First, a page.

As noted above, without a sustained commitment to research in particular places, it can be difficult to "hear" beyond traditional cognitive and interpretative frames. And without grounded, empirical research, geographers can too easily lapse into reproducing hegemonic discourses about regions and places, if only through the very questions we ask. Only through a deeply contextual research agenda can researchers retain the openness to surprise and the ability to perceive small changes, which (should) come with being intimate familiarity with local nuance. Given funding shortages, and a range of other factors, I recognize that not all scholars have the privilege of conducting long-term fieldwork somewhere far from (or even near) their home. But my point is not that "critical area studies" requires only extended ethnographic research--but rather a form of deep listening that pushes beyond commonplace metanarratives about certain parts of the world, or the trendy theoretical line of inquiry of the day.
Having been personally trained in the area studies tradition, I am sympathetic to the possibility of a critical area studies, and see significant potential for deep regional knowledge to advance geographic theory. I am more ambivalent on the question of what this means for the cyclical anxieties about "policy-relevance". This is because I write and speak for many audiences and, for any given project, I am constantly asking myself, as Sidaway (2013a) does, what kind of geographical understanding am I advancing for whom? Similarly, as participants of this special issue collectively asked during the related workshop at the National University of Singapore on "reformatting" the relationship between geography and area studies, is this necessary for the "better"? And for whom? The answer to each of these questions will always be different--not because each of us has our own political positionality and because the content of our research is relevant to different audiences, but because our various audiences "do not pre-exist discourse--they are brought into being and formed through it" (Morin, 2013: 4).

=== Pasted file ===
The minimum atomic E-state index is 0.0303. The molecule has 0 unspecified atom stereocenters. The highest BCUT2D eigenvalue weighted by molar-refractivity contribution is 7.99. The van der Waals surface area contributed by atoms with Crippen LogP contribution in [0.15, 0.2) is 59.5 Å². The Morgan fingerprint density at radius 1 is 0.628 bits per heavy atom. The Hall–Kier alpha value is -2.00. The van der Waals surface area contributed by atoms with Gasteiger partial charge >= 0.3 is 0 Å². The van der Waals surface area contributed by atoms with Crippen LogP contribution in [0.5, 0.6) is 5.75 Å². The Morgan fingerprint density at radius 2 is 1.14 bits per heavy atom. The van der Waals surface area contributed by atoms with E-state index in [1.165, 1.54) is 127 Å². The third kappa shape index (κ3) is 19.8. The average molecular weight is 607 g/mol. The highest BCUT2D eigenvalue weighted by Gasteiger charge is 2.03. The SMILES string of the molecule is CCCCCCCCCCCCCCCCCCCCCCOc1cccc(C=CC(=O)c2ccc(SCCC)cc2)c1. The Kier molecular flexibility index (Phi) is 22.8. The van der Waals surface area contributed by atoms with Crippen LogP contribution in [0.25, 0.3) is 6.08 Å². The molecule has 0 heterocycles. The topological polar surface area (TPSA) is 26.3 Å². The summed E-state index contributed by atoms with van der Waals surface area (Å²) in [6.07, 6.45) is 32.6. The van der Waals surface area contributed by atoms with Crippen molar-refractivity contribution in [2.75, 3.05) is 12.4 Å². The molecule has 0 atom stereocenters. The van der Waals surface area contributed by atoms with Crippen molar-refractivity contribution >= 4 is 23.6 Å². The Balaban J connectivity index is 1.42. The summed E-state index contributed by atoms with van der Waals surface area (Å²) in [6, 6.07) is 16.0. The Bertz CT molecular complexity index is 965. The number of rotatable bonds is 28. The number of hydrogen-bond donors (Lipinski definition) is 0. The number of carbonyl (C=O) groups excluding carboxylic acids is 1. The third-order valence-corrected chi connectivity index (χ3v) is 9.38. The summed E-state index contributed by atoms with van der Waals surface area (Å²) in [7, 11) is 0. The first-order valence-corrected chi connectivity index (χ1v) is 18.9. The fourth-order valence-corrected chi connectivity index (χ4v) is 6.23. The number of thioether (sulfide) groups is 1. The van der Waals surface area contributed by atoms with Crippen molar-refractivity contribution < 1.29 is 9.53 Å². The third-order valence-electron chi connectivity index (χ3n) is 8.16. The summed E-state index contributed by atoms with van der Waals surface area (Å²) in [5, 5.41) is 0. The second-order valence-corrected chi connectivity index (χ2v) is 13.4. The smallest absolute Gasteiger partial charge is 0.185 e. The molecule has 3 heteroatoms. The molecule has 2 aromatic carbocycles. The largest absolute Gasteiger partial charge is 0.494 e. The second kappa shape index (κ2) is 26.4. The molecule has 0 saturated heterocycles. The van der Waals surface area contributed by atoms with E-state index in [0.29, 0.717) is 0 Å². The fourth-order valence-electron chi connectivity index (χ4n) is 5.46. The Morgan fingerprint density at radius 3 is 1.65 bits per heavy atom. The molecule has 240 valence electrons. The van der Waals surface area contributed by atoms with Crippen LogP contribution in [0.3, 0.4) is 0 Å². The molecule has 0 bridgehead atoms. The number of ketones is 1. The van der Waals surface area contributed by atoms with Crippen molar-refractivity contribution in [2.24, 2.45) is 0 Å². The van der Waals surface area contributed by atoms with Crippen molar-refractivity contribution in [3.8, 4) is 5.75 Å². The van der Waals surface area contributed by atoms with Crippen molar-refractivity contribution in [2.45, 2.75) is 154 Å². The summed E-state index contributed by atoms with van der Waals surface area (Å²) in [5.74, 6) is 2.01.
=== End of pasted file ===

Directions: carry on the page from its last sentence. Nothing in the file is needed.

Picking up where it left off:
It is important to bear in mind that although we may make a concerted effort to speak to, and thus conjure, a specific audience, that this effect works also for those whom we strategically speak past. Perhaps more important than the audiences whom we directly engage, these audiences are also impacted by the decisions geographers make about how to engage with area studies--not least those in the policy community, which is still typically organized around world area designations. These are the individuals who are responsible for making decisions about those Tomahawk cruise missiles, satellite cameras and drones, noted by King and Toal at the outset of this paper, as well as those responsible for funding or defunding major academic research programs. Of course, directly engaging the policy community may not have the effects critically minded scholars would like, since policymakers often intentionally ignore geographic facts at their disposal (O Tuathail, 2010). But if we as academic geographers speak only to one another, this has repercussions for the "policy community" insofar as we end up producing "them" as the uncritical others. Imagining a critical area studies may also require imagining a critical policy community.
Declaration of conflicting interests
The author(s) declared no potential conflicts of interest with respect to the research, authorship, and/or publication of this article.
The author(s) received no financial support for the research, authorship, and/or publication of this article.
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Natalie Koch is an Assistant Professor in the Department of Geography at Syracuse University's Maxwell School of Citizenship and Public Affairs. She specializes in political and urban geography, with a focus on authoritarian state-making, nationalism, and geopolitics. Her regional expertise is in the resource-rich countries of the Arabian Peninsula and post-Soviet Central Asian, where she examines statist development agendas and spectacle--both in urban landscapes and in events like nationalist celebrations and sports. She is editor of Critical geographies of sport: Space, power, and sport in global perspective (New York: Routledge, 2016).
Natalie Koch, Department of Geography, The Maxwell School, Syracuse University, 144 Eggers Hall, Syracuse, NY 13244, USA.
Department of Geography, The Maxwell School, Syracuse University, USA
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|Publication:||Environment and Planning D: Society and Space|
|Date:||Oct 1, 2016|